An SQL query generally includes at least one predicate, which is an SQL expression that can assume a logical value of TRUE, FALSE, or UNKNOWN. A predicate typically either specifies a data range, tests for an existence condition, tests for equivalence, or performs a similar table comparison operation. SQL queries and their resulting table operations can be nested through several respective levels of predicates containing SQL table operations such that the outcome of an outer level query is used to evaluate an inner level query. The inner nested levels of SQL operations are referred to as subqueries, and the subqueries are said to be correlated to an outer level query.
Nested SQL statements may require tuple-by-tuple data manipulation in each subquery for evaluation of the complete statement. For example, each entry of a table column may need to be compared against each entry of a corresponding column in another table to determine if a SELECT operation should retrieve a table row. Such tuple-by-tuple operations are very inefficient. This is especially so in the case of computer systems implemented as so-called massively parallel processing (MPP), shared-nothing systems. In an MPP system, many different processors are linked together across a local area network (LAN). Each processor comprises a node of the MPP network and each processor includes local memory and one or more data storage devices. An RDBMS that is maintained on an MPP system could require much inter-node communication to evaluate a query that involves many tables that are stored at different nodes across the network. Even a query that involves a single table still can require inter-node communication, because parts of the single table sometimes are located on different nodes. The different parts of the table must be collected at a single node for certain operations. It should be clear that SQL operations carried out on sets of data are much more efficiently performed as compared to tuple-by-tuple evaluation of data.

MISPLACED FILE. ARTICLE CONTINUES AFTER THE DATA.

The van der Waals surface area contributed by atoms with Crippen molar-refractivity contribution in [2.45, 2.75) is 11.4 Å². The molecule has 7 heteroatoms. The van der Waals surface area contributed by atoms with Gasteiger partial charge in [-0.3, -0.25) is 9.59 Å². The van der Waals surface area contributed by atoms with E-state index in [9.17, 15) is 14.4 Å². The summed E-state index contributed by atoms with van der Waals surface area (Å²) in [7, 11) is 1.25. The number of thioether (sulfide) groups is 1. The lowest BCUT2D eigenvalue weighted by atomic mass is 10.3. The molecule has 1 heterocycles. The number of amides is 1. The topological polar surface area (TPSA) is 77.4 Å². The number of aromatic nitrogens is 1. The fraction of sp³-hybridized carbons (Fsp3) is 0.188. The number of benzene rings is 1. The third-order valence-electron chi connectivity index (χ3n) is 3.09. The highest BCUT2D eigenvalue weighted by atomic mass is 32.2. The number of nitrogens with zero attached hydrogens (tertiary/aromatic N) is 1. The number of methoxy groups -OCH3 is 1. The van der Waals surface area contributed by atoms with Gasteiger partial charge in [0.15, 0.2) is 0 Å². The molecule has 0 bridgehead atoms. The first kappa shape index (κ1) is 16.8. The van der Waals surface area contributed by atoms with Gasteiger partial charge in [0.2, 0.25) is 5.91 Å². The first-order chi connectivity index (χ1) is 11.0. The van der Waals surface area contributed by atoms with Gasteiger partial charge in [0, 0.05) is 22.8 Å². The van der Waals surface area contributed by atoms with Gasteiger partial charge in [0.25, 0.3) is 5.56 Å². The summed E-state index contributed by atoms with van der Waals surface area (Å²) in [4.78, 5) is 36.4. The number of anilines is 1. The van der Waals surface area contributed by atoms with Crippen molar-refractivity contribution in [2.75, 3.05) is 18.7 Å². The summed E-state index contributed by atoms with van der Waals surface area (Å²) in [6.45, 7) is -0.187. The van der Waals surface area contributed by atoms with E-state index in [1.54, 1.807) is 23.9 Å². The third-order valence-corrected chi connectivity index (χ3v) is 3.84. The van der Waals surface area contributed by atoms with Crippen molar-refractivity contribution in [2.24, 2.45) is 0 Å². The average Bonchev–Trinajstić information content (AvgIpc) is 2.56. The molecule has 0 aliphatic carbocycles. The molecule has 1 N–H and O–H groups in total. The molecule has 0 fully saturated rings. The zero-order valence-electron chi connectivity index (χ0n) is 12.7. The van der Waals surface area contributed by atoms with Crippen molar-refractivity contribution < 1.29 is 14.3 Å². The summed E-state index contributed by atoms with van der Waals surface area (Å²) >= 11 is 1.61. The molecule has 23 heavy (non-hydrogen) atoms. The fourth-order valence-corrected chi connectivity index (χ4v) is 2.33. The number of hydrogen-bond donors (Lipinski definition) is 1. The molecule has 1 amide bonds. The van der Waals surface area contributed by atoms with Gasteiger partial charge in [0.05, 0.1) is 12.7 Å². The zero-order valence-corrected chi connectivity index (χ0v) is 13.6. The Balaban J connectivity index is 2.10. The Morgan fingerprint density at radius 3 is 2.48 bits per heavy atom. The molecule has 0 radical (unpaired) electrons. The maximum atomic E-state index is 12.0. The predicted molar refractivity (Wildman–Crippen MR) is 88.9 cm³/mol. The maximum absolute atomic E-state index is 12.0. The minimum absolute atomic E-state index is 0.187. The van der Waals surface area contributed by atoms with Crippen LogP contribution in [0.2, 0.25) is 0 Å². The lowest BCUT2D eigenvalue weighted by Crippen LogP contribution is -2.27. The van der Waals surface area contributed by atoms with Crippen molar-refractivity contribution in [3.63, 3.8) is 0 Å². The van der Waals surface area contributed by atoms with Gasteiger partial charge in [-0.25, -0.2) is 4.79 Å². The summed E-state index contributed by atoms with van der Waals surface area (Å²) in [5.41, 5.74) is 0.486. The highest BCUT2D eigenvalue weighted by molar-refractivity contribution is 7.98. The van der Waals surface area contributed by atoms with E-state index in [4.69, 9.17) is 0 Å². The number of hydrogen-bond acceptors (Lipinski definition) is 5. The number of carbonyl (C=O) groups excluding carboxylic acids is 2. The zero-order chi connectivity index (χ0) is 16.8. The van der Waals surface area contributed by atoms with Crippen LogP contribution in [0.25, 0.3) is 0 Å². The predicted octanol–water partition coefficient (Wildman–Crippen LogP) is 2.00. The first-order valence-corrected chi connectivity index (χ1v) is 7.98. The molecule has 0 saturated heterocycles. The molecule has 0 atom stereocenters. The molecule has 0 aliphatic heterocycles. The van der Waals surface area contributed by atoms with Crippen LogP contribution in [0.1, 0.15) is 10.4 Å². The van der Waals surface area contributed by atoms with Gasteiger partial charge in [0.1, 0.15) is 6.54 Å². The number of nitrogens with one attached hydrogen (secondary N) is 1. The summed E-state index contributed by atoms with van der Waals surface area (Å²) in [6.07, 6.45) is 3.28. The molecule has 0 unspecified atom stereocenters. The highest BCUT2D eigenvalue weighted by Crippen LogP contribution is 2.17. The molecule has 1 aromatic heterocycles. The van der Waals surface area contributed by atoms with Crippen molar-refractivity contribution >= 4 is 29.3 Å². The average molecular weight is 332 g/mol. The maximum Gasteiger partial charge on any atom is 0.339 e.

In an SQL system, queries are received by the SQL interface and are rewritten in an SQL processor from the input format provided by the user into generally standard SQL language. The SQL processor includes an SQL compiler that converts the SQL query into rewritten SQL standard language. To evaluate a query, the SQL processor provides the rewritten SQL code to an SQL optimizer, which generates many SQL execution plans and determines the best (least-cost) execution plan for implementation. The SQL optimizer can choose, for example, from among alternative combinations of SQL operators to implement an execution plan more efficiently. Thus, efficiency of operation is generally very important in an RDBMS.
A useful tool in describing SQL queries and their evaluation is a graphical representation of SQL statements known as Query Box Representation (QBR). A number of known SQL optimizers employ various types of QBR to facilitate their processing and optimization efforts. QBR provides a powerful and manageable representation of queries to reduce the complexity of query compilation and optimization procedures. Additionally, QBR provides a tool for optimizing queries by facilitating rewriting the QBR components in efficient arrangements.
Generally, a QBR representation employs hierarchically arranged "boxes" to represent subquery operations such as SELECT and GROUP BY, for example. The interconnections between the boxes define the relationship between different items of data from different subquery operations.
Various techniques may be used to store a complex query in computer memory in accordance with a QBR format. Specifically, multiple data structures in the memory are used to represent the QBR boxes and interrelationships. These data structures may comprise, for example, records and associated pointers, strings, stack arrangements, doubly linked lists, hashing arrangements, or other suitable formats. Preferably, records and pointers are used, where each record represents a QBR box, and the pointers represent the relationships between the boxes. Each record also includes a listing of various properties associated with the corresponding QBR box.
A number of different types of QBR are known in the art. One of the more popular types of QBR is known as the "query graph model." The query graph model is well known in the art, and is described in the following reference, which is incorporated by reference in its entirety: Pirahesh et al., "Extensible/Rule Based Query Rewrite Optimization in Starburst," Proceedings of ACM SIGMOD '92 International Conference on Management of Data, San Diego, Calif., U.S.A., 1992.
The query graph model supports arbitrary table operations where the inputs are tables and outputs are tables, such as the SELECT, GROUP BY, UNION, INTERSECT, and EXCEPT operations defined in the SQL standard, and the restriction, projection and join operations performed by the SELECT operation.